Olmert, a former Jerusalem mayor who after joining the government angered many religious Zionists by arguing that the Gaza Strip and parts of the West Bank should be ceded to the Palestinians, said Israeli national outrage at the gun attack transcends politics.

“The yeshiva is a special place in Jerusalem,” he said. “I know the yeshiva and its students well, and Israel has great appreciation for it. Regardless of any differences of opinion, we are all part of this pain.”

Dahim, the gunman who ravaged the yeshiva, lives in the village of Jabel Mukhaber near Kibbutz Ramat Rachel. His family hung Hamas flags outside their home after the attack, according to reports, but took them down late Friday. According to the Israeli media, they had been warned by the security services that flying the colors of the Jewish state’s enemies could invite vigilante attacks.

Family in Amman tried to set up a traditional Muslim mourning tent in his honor, but Jordanian police closed down the tent, deeming the ceremony inappropriate, Israel Radio reported Saturday.

Given the speculation that Dahim operated on behalf of Hamas or Hezbollah, the Shin Bet security service has slapped a gag order on the investigation.

According to media reports, the suspects being held for possibly abetting the shooting are fellow Arabs from east Jerusalem and may include members of Dahim’s family, which is said to support Hamas. Though Dahim may have acted alone, it is possible that some of his friends or relatives knew of his intentions and failed to tell authorities.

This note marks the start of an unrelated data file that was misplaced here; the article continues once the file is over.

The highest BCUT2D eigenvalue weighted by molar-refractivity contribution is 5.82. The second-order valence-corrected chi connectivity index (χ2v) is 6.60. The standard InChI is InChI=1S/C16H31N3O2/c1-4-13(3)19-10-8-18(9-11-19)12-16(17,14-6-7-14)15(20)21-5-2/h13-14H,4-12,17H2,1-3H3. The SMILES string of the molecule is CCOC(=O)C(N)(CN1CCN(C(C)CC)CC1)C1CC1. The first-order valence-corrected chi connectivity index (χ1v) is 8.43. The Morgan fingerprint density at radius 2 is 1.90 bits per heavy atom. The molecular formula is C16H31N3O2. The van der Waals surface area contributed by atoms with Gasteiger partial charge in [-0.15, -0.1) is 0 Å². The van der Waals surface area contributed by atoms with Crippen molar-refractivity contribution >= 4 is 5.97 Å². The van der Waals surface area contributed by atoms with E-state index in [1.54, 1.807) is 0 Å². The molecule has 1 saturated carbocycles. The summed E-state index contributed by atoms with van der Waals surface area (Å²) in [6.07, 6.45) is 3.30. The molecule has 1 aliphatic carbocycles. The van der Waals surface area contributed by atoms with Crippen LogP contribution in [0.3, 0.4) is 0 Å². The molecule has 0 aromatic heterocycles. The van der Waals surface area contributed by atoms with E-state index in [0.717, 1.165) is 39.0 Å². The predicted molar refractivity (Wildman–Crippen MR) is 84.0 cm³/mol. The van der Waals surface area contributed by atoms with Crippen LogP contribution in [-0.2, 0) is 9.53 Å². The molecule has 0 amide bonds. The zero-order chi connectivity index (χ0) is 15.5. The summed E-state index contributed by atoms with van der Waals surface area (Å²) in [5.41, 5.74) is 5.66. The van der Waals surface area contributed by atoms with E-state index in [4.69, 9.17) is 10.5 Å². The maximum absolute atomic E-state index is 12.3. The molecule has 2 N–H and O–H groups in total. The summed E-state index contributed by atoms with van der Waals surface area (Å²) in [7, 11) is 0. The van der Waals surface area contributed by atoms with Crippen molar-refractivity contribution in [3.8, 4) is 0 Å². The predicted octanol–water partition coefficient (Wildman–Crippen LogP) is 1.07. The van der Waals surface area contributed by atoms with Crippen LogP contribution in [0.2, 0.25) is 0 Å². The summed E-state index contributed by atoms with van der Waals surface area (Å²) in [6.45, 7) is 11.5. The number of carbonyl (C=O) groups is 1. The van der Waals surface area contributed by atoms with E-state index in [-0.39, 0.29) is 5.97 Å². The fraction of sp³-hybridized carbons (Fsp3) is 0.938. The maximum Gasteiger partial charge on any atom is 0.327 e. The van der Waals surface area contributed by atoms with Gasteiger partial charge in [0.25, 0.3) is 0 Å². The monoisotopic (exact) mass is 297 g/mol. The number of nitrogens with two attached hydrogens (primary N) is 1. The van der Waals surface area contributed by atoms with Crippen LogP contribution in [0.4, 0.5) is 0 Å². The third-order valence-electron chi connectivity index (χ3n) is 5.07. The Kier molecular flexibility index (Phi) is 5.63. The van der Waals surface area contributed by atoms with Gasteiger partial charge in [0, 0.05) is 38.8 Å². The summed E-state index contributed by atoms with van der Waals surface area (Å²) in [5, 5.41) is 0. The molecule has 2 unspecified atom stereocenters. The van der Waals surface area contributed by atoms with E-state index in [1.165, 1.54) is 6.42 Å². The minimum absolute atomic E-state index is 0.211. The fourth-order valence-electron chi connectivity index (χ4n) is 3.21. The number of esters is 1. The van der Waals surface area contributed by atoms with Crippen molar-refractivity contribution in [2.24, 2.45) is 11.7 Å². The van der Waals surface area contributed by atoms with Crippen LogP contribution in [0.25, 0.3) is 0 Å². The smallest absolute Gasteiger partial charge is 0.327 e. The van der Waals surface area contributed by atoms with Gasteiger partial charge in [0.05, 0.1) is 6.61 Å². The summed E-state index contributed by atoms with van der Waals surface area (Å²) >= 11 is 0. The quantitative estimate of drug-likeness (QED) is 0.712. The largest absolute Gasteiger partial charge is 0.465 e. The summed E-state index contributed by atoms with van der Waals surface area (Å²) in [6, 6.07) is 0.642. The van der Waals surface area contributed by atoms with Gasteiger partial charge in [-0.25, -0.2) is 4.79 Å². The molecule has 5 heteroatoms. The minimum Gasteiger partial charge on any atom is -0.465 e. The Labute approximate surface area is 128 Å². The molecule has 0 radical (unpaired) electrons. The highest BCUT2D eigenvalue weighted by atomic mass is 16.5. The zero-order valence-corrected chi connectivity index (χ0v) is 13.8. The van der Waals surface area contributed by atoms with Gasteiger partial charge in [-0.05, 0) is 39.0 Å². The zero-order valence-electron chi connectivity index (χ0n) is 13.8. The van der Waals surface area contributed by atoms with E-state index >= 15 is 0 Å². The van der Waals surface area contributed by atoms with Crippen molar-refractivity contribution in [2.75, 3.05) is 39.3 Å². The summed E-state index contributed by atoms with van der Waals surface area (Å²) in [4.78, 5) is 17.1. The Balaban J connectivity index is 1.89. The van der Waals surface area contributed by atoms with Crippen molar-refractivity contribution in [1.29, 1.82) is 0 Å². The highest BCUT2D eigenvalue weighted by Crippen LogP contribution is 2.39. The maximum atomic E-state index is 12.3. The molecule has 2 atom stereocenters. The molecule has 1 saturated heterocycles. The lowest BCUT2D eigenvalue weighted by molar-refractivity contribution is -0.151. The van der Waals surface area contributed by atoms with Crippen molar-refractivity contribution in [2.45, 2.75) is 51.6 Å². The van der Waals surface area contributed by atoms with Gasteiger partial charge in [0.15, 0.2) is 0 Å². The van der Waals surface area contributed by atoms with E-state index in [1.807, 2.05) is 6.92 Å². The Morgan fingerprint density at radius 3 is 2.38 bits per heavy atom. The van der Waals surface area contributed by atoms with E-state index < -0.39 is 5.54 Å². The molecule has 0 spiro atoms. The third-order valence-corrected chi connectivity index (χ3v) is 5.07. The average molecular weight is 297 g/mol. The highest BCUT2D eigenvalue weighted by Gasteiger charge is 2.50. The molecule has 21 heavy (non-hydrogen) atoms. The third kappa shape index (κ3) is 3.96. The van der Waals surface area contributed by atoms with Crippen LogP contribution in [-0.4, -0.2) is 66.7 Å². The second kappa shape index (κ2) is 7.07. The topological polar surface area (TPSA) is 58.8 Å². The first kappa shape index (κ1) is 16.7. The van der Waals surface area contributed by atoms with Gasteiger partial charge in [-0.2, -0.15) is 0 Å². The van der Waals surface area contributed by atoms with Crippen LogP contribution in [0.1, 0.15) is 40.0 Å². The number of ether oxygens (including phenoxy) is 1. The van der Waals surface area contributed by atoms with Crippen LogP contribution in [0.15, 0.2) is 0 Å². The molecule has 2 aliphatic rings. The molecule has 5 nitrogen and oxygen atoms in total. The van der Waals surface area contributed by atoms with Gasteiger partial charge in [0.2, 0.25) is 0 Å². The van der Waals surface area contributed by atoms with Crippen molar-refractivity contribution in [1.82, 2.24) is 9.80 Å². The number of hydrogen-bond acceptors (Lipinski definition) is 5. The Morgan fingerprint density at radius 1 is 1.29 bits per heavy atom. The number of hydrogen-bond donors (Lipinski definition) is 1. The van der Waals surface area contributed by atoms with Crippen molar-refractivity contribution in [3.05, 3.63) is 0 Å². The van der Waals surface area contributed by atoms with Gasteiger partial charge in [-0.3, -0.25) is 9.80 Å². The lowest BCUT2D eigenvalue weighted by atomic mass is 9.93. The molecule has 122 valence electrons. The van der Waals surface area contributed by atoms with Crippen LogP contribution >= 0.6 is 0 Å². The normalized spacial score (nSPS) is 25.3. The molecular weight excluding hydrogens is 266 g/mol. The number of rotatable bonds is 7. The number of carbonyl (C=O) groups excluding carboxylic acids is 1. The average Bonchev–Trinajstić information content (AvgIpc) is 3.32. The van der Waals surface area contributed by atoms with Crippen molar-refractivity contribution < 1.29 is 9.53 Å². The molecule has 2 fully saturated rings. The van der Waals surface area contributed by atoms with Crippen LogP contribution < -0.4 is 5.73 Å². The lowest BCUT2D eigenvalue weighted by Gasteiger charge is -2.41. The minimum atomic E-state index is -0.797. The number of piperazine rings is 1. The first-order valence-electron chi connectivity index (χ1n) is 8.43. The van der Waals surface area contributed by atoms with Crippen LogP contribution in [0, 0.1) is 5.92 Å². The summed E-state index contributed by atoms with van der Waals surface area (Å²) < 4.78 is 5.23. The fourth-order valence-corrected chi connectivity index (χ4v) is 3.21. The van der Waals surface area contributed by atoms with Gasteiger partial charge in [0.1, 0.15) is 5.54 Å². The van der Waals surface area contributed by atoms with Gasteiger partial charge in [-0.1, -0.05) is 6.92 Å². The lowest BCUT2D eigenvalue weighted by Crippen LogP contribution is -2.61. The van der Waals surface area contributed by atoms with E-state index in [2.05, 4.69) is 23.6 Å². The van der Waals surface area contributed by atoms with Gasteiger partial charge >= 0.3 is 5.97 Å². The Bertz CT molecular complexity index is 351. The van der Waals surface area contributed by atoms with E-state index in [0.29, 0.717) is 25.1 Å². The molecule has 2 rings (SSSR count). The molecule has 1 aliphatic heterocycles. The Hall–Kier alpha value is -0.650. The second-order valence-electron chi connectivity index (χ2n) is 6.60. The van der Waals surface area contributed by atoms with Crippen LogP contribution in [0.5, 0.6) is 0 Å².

Despite the attack, Israel said it would continue to pursue U.S.-backed peace talks with the Palestinians.

Palestinian Authority President Mahmoud Abbas suspended the talks after Israeli troops moved into Gaza a week ago. But after meeting with U.S. Secretary of State Condoleeza Rice this week, Abbas agreed to resume talks, though he did not specify a timetable.

After the shooting, an aide to Abbas, Saeb Erekat, said, “President Mahmoud Abbas condemns the attack in Jerusalem that claimed the lives of many Israelis and he reiterated his condemnation of all attacks that target civilians, whether they are Palestinians or Israelis.”

The U.N. Security Council debated a resolution condemning the attack, but passage was blocked by Libya, a temporary council member, which refused to pass any resolution that did not also include language condemning Israeli actions in Gaza.

Condolences poured into Israel from around the world, including from the U.S. president.

The “barbaric and vicious attack on innocent civilians deserves the condemnation of every nation,” President Bush said. “The United States stands firmly with Israel in the face of this terrible attack.”

Israeli Foreign Ministry spokesman Arye Mekel said after the attack, “These terrorists are trying to destroy the chances of peace, but we certainly will continue the peace talks.”

Experts in Israel debated who was behind the yeshiva shooting, differing on whether the Hezbollah-related group could have organized the attack.

Chuck Freilich, a former deputy national security adviser to the Israeli government, said it was a credible possibility, noting reports that Hezbollah long has wanted to establish cells in the West Bank.

“This was to be expected,” said Freilich, now a visiting Schusterman scholar at Harvard University’s Kennedy School of Government. “If nothing else, Hezbollah has a good record of carrying out their promises.”

Matthew Levitt, a Hezbollah expert at the Washington Institute for Near East Policy, said Thursday’s shooting does not carry the hallmarks of a Hezbollah operation, which usually is planned well in advance.

Levitt, who has held anti-terrorism positions at the FBI and the U.S. Treasury, said the likelier culprits were Hamas or Islamic Jihad.

If it turns out to have been Hamas, Olmert likely will come under greater pressure to accede to calls for a wide-scale invasion of Gaza to topple the Hamas regime there.

Washington bureau chief Ron Kampeas contributed to this report.